After these stirring images, the top floor is truly a disappointment. It is reserved for an overview of the European Union’s institutions, such as the European Parliament, the European Council, and the European Commission. This is literally the apex of the European Union’s narcissism, as if the high point of European history consists in an overview of the various responsibilities of the present-day bureaucracy.
But the most remarkable thing about the House is that, as far as its account is concerned, it is as if religion does not exist. In fact, it never existed and never impacted the history of the continent. On none of the many floors is any attention paid to the Reformation as the great divide between Roman Catholicism and Protestantism, to religious wars between confessions, or the quest for freedom of religion that was at the heart of the Dutch Revolt. If one did not know that the Roman Catholic Church existed, one would not find it out in the permanent exposition of European history that the European Parliament seeks to present to every European (at that European's expense). No longer is European secularism fighting the Christian religion; it simply ignores every religious aspect in life altogether.
Meanwhile, it is clear that religion did play a crucial role in European history. Social structures in southern European countries cannot be understood without the role of the Roman Catholic Church. The responsibility of the individual, stressed in Protestantism, is a central tenet of European culture. Calvinism may or may not be the fertile soil that buds forth capitalism as Max Weber theorized, but at least its role in creating the cultural structures of much of Europe needs to be discussed. Until the 1960s, at the very minimum, most Europeans understood themselves as Christians, and - to cite but one example - Christian Democratic political parties still play an important role in the politics of large European countries like Germany.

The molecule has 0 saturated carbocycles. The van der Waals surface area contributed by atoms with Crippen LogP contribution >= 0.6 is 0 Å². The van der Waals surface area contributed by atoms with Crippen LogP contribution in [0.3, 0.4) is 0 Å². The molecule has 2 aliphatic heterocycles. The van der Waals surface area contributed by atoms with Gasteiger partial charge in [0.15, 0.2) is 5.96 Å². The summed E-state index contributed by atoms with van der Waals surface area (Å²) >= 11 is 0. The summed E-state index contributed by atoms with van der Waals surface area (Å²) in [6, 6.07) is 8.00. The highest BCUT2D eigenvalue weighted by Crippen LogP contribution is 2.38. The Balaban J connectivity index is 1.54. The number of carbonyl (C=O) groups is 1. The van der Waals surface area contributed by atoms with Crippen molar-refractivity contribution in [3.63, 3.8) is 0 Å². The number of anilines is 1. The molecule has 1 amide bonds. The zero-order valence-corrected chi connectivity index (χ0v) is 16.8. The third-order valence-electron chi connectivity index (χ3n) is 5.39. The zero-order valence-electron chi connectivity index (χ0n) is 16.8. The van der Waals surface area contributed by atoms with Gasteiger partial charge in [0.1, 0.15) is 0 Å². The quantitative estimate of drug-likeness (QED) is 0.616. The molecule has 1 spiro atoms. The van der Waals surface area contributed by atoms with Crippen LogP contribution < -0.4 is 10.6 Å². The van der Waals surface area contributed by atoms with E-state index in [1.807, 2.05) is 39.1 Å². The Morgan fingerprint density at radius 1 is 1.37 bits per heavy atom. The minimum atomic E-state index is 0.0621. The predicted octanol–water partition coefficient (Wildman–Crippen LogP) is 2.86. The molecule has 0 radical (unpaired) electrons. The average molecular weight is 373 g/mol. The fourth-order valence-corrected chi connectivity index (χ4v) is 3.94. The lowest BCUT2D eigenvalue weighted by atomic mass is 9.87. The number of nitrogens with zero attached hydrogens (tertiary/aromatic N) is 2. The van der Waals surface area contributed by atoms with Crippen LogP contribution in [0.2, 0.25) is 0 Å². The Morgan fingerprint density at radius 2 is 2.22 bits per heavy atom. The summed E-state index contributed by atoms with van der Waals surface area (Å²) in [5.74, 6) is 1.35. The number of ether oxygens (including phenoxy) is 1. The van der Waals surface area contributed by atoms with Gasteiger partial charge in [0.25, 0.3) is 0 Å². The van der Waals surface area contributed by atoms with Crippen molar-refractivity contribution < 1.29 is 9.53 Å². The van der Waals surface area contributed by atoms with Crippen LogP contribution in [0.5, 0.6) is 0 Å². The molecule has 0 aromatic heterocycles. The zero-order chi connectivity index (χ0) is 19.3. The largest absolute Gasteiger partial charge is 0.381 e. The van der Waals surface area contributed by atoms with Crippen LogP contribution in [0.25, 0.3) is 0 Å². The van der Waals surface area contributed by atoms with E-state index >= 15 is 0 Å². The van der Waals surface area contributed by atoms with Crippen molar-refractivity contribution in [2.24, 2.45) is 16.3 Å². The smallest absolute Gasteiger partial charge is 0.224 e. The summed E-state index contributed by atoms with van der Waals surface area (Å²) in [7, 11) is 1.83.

In modern, secular Europe, there is a tendency to ignore religion altogether. This is due, in no small part, to the rise of Islam and its potential demographic replacement of Christianity as the continent's largest religion. When attention would be paid to religion in European history, this would result in a distinctly Christian focus, and those two millennia of history seems to be a heinous thing to many politicians. Whatever the cause, the European Constitution (the Treaty of Lisbon) does not mention God at all.
The impact of all this is not relegated to the past. Its greatest cost is in the present. When God and religion are no longer mentioned as part of public life, the technocrats can lay claim to control, and the European discourse is governed by experts in the fields of money and power. Instead of God, the European institutions of Brussels take center stage. Not surprisingly, these provide neither motivation nor enthusiasm to Europeans, which in turn stimulates right-wing populist movements, such as Marine Le Pen’s National Front in France or Geert Wilders’ Party for Freedom (Partij voor de Vrijheid) in the Netherlands. These populist movements seek to limit freedom in different ways than the technocrats, but often using the same mechanisms. At the end of the day, the erasure of religion from the House of European History undermines its powerful warnings against potentially violent movements and wars.
Without Christianity, Europe has no soul.
(Photo credit: Gor62. This photo has been cropped. CC BY-SA 2.0.)